Peritoneal effluent was first inoculated into a blood culture bottle which was incubated for 24 hours at 35°C in O2 before it was plated onto 5% sheep blood agar. After 48 hours of incubation at 35°C in 5% CO2, small flat yellow circular colonies were seen (Figure 1). Gram stain of these colonies showed Gram-negative bacilli. The organism was an obligate aerobe. It was oxidase positive, catalase positive, and nonmotile (Figure 2). No reliable identification was given via matrix-assisted laser desorption ionization—time of flight mass spectrometry (MALDI-TOF MS), but it was identified as Weeksella virosa by the API 20 NE and Brevundimonas species by the VITEK 2 GN ID card. In view of the discordant bacterial identification results from the API 20 NE and the VITEK 2 GN ID card, 16S rRNA gene sequencing was performed which subsequently identified the organism as Dokdonella koreensis. Antimicrobial susceptibility testing was done using the Etest® which found the organism susceptible to various antibiotics such as amikacin, levofloxacin, ciprofloxacin, piperacillin-tazobactam, cefepime, and meropenem (minimum inhibitory concentration values of 8 g/L, 0.125 g/L, 0.5 g/L, 0.5 g/L, 0.25 g/L, and 0.032 g/L, resp.) [12].

Figure 1: Small yellow colonies on 5% sheep blood agar after 48 hours of incubation.
Figure 2: Dokdonella koreensis was nonmotile when tested in motility tube media.

3. Discussion

Dokdonella koreensis is a non-spore-forming Gram-negative bacilli. It was first isolated in 2006 from the soil of Dokdo, an island located east of Korea [13]. Reports of Dokdonella species causing human infections are rare. Two case reports in 2007 and 2014 described the isolation of Dokdonella koreensis from the blood culture of two acute myeloid leukemia patients who had catheter-related bloodstream infection that resolved with intravenous antibiotics and catheter change/removal [14, 15]. Similar to our case, bacterial identification was only possible through 16S rRNA gene sequencing as it could not be identified using routine phenotypic methods.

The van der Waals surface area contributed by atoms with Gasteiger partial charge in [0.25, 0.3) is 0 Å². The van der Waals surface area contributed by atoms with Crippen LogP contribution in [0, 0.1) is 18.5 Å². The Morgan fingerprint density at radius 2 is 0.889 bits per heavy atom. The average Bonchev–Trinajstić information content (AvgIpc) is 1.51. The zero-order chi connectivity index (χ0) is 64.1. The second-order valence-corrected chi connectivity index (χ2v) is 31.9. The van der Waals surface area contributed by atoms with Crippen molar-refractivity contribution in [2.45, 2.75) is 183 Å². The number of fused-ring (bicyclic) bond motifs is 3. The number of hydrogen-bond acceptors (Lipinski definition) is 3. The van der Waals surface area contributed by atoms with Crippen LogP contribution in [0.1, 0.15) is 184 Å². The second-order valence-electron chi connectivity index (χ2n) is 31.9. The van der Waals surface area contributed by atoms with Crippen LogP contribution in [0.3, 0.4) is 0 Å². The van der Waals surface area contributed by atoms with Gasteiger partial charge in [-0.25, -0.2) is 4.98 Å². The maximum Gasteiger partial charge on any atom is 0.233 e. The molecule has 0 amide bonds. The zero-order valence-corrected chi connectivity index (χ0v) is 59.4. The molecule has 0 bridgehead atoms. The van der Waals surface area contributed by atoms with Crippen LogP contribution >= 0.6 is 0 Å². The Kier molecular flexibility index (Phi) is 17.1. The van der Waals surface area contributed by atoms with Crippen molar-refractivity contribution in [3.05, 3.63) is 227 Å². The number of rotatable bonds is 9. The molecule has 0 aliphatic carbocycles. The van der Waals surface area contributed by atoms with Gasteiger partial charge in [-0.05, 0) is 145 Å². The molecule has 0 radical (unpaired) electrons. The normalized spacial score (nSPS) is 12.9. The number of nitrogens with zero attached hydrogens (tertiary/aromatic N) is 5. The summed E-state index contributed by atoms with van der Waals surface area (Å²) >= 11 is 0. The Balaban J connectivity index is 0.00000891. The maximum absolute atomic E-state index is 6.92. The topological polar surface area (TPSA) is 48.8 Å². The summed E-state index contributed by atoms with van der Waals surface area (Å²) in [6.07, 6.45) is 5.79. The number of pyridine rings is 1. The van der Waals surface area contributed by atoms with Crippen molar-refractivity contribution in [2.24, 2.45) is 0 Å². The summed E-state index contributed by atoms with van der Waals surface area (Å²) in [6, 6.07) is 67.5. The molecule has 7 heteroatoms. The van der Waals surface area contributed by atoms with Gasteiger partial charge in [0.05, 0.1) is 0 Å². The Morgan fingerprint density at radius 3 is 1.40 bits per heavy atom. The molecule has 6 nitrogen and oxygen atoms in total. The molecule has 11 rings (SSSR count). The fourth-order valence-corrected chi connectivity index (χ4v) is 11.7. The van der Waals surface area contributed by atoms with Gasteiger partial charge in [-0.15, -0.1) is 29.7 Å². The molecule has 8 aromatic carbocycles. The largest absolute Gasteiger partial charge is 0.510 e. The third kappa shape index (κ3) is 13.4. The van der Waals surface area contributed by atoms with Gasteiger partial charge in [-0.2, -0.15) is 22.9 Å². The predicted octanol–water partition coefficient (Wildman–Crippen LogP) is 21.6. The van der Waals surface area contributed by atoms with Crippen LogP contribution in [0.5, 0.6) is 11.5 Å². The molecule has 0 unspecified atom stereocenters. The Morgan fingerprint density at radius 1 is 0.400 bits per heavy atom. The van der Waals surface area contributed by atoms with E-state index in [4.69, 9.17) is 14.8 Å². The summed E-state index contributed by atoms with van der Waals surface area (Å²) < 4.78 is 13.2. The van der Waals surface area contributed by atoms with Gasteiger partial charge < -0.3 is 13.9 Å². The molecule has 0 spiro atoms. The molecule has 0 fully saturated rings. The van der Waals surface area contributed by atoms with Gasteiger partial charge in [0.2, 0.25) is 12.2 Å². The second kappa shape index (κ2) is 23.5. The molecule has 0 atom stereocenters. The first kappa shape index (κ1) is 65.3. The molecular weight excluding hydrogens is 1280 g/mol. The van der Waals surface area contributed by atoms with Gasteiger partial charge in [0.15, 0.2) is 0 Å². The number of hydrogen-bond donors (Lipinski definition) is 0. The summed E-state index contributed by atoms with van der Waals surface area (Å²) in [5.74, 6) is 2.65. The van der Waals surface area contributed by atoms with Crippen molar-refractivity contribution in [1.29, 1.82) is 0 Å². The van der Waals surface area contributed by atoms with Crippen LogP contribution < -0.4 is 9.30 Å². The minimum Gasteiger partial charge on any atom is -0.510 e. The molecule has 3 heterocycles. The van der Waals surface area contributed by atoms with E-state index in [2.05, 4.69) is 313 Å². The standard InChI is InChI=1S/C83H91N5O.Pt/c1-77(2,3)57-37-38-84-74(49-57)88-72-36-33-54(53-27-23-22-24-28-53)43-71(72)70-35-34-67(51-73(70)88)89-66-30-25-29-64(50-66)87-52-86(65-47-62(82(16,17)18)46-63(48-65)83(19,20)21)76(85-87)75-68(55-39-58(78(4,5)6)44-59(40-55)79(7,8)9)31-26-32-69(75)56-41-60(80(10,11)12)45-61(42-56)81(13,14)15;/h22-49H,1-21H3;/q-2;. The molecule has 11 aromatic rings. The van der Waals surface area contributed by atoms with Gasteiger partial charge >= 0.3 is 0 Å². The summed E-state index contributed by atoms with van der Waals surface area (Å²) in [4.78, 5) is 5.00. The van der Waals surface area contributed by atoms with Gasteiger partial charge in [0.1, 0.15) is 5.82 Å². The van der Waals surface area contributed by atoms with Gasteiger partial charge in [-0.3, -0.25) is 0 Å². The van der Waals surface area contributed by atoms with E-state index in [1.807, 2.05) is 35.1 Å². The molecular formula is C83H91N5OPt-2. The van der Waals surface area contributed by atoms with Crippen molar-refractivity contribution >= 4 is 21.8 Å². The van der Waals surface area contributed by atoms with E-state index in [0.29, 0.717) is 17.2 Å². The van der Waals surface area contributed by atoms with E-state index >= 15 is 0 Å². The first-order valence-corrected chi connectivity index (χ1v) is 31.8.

To our knowledge, our patient represents the first documented case of D. koreensis peritonitis in a patient undergoing continuous ambulatory peritoneal dialysis. Out of nine cultures of the peritoneal effluent that were sent over a period of three months, five were positive for D. koreensis. Peritoneal dialysis-related peritonitis can be due to touch contamination [16, 17], exit-site/tunnel tract infection, or an underlying gastrointestinal pathology. Our patient did not have any signs, symptoms, or positive radiological findings suggestive of an exit-site/tunnel tract infection or underlying gastrointestinal pathology. As Dokdonella species are usually isolated from the soil [13], we postulated that our patient likely acquired the infection through contamination given that he performed the peritoneal dialysis exchange himself at home with an episode of sterile technique breach and also had a history of frequent gardening.

Another thing to note in our case was the relapsing peritonitis despite treatment with multiple courses of intraperitoneal antibiotics based on the sensitivity result. As the D. koreensis isolates that were repeatedly cultured from the peritoneal effluent cultures remained susceptible in vitro to amikacin, it is unlikely that treatment failure was due to the development of resistance. A possible reason for treatment failure in this case is biofilm formation on the PD catheter affecting drug penetration, [1822] thereby leading to treatment failure. The recommended treatment for relapsing peritonitis is catheter removal [11].

In summary, this report describes the first case of relapsing peritoneal dialysis-related peritonitis caused by D. koreensis and the importance of using 16S rRNA sequencing to help identify unusual organisms that may have an emerging role in causing human infections.

Consent

Written informed consent was obtained from the patient for publication of this case report.

Conflicts of Interest

The authors declare that they have no conflicts of interest regarding the publication of this article.